Frieda Zames

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Frieda Zames (October 29, 1932 - June 16, 2005) was an American disability rights activist and mathematics professor.[1] With her sister, Doris Zames Fleischer, Zames wrote The Disability Rights Movement: From Charity to Confrontation,[2] a historical survey that has been used as a disability rights textbook.[3]

Life and career[edit]

Zames was born in on October 29, 1932 in Brooklyn and died on June 16, 2005 in Manhattan.[3] Disabled by a childhood bout of polio, Zames was institutionalized for many years. Because of institutionalization and the school system’s automatic placement of physically disabled students in non-rigorous academic tracks, Zames was mostly self-taught, according to friends.[4]

Zames earned an undergraduate degree from Brooklyn College where she was Phi Beta Kappa.[4] Zames' mother accompanied her to college every day and carried her books.[4] Zames, then her family’s breadwinner, worked as an actuary at MetLife,[3] then went on to earn a doctorate in mathematics from New York University.[1] In 1966 Zames was hired by the New Jersey Institute of Technology (NJIT) in Newark,[3] where she taught classes ranging from remedial to graduate level.[4] She retired with the title Associate Professor of Mathematics Emeritus in 2000.[3]

Zames' activism began in the 1970s, when she joined the disability rights group Disabled in Action and began to use a motorized scooter, which enabled her to travel to protests more easily.[3] In one of her first demonstrations, she joined a group of paraplegic activists in surrounding a Metropolitan Transportation Authority bus during rush hour to protest its lack of wheelchair access,[3] part of a campaign which ultimately resulted in all MTA buses being fitted in wheelchair lifts beginning in 1981.[5] Once the Americans with Disabilities Act took effect, Zames joined in a successful lawsuit to make the Empire State Building accessible.[3] She also participated in campaigns to make the school at which she taught, NJIT, wheelchair accessible.[4] Other work focused on curb cuts, restaurants, subways, ferries, public restrooms and public buildings.[1] Zames' activism included civil disobedience, litigation and advocacy literature to obtain full participation in public life for disabled people.[3]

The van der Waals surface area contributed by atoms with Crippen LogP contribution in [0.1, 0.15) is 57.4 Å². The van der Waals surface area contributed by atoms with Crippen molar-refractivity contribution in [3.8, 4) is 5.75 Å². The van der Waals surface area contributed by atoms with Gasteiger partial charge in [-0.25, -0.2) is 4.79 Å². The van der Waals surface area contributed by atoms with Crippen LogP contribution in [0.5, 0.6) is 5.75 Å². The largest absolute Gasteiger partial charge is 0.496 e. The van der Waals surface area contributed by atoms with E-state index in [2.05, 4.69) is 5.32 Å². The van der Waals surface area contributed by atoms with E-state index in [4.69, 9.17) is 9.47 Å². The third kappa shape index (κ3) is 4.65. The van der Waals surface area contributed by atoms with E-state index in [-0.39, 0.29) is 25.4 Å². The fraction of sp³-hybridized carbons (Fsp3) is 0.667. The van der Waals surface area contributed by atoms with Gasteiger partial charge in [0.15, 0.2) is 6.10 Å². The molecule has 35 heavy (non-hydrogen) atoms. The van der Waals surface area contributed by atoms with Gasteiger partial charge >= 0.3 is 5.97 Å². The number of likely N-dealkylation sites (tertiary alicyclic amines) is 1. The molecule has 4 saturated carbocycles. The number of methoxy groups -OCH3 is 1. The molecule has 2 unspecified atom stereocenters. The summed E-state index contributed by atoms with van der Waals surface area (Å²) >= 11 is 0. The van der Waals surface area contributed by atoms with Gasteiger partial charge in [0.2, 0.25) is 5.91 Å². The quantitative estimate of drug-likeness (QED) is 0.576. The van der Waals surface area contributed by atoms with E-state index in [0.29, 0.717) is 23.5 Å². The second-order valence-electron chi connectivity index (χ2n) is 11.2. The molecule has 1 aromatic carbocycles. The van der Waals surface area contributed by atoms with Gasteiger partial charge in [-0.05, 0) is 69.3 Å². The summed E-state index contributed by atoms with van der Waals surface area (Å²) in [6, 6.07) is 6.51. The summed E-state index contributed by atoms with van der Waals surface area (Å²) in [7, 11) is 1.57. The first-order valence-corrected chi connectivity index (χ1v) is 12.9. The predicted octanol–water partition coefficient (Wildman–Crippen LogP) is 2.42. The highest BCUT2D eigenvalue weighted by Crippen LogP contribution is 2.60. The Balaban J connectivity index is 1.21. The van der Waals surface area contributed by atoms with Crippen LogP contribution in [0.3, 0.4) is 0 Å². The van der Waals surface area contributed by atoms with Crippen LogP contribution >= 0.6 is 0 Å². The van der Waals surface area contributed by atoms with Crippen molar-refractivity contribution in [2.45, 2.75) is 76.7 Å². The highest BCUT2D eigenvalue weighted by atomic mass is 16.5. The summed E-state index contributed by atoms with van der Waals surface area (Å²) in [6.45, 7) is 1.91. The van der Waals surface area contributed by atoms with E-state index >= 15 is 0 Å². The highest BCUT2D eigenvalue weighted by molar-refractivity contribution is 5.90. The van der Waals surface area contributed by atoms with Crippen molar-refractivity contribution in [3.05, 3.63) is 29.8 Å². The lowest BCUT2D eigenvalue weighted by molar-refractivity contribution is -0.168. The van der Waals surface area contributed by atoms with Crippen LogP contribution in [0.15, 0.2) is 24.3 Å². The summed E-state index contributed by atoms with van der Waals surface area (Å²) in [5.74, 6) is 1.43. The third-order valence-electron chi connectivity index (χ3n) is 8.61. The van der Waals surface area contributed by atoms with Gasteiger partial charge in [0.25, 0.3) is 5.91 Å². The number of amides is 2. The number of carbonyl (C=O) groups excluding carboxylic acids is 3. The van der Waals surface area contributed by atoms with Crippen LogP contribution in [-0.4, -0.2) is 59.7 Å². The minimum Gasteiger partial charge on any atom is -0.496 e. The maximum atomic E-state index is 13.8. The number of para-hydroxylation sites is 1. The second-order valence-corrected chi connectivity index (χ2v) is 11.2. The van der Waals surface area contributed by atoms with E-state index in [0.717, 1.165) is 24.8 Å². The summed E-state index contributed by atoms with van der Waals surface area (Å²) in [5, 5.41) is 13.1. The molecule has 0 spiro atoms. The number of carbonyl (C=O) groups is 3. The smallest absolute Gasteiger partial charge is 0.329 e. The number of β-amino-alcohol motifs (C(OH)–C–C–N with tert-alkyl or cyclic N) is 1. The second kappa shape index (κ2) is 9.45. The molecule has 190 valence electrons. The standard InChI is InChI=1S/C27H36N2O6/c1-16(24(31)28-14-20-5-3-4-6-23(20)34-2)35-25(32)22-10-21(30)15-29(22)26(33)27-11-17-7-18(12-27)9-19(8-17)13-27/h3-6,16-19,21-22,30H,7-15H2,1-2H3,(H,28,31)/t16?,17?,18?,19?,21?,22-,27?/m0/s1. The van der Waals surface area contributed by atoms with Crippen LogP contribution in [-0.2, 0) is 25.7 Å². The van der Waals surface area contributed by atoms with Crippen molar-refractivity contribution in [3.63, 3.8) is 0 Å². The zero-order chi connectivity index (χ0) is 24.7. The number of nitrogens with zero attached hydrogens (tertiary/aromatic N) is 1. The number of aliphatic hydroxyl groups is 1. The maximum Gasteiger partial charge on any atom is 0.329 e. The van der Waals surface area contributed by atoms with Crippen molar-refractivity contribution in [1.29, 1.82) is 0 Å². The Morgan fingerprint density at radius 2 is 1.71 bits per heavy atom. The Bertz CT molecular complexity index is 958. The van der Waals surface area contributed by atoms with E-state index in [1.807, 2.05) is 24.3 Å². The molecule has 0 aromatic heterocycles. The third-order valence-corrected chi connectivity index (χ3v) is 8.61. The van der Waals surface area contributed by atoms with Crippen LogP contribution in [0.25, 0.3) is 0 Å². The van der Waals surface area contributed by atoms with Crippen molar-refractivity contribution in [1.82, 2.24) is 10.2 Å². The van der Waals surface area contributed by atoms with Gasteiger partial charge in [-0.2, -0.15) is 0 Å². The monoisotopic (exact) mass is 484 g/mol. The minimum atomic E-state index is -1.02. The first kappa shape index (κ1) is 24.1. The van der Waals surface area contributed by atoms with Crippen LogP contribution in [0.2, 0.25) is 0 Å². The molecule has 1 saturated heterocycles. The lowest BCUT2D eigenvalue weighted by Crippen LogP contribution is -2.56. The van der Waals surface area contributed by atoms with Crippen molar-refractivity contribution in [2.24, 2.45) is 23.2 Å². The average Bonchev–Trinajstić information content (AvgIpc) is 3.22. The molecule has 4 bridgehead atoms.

According to her sister, Doris Zames Fleischer, Zames' sense of social justice included the struggles for equality for women, racial minorities, gays and other disfranchised people.[6] Zames served on the board of Disabled in Action, the New York State Independent Living Coalition, the Disabilities Network of NYC, and WBAI, a radio station.[4]

Awards and honors[edit]

The corner of First Avenue and East 4th Street in Manhattan was named Frieda Zames Way in 2009 in her honor.[7]



  1. ^ a b c Fox, Margalit (June 17, 2005). "Frieda Zames, 72, Advocate for Disabled, Dies". New York Times. Retrieved 18 July 2012.
  2. ^ Fleischer, Doris Zames (2003). The Disability Rights Movement: From Charity to Confrontation. Temple University Press. ISBN 1-56639-812-6.
  3. ^ a b c d e f g h i Gibson, Alexandra (June 17, 2005). "Frieda Zames, 73, Disabled Activist Urged Accessible Transportation". New York Sun. Retrieved 18 July 2012.
  4. ^ a b c d e f Guarino, Beth (August 2005). "Frieda Zames, Tireless Advocate, Dies". New York Able. Retrieved 18 July 2012.
  5. ^ Moakley, Terry. "Independence Today". Retrieved 18 July 2012.
  6. ^ "Activist Frieda Zames, 1932-2005". Retrieved 18 July 2012.
  7. ^ Keller, Emily. "Street Named for Frieda Zames, Advocate for Accessibility". Retrieved 18 July 2012.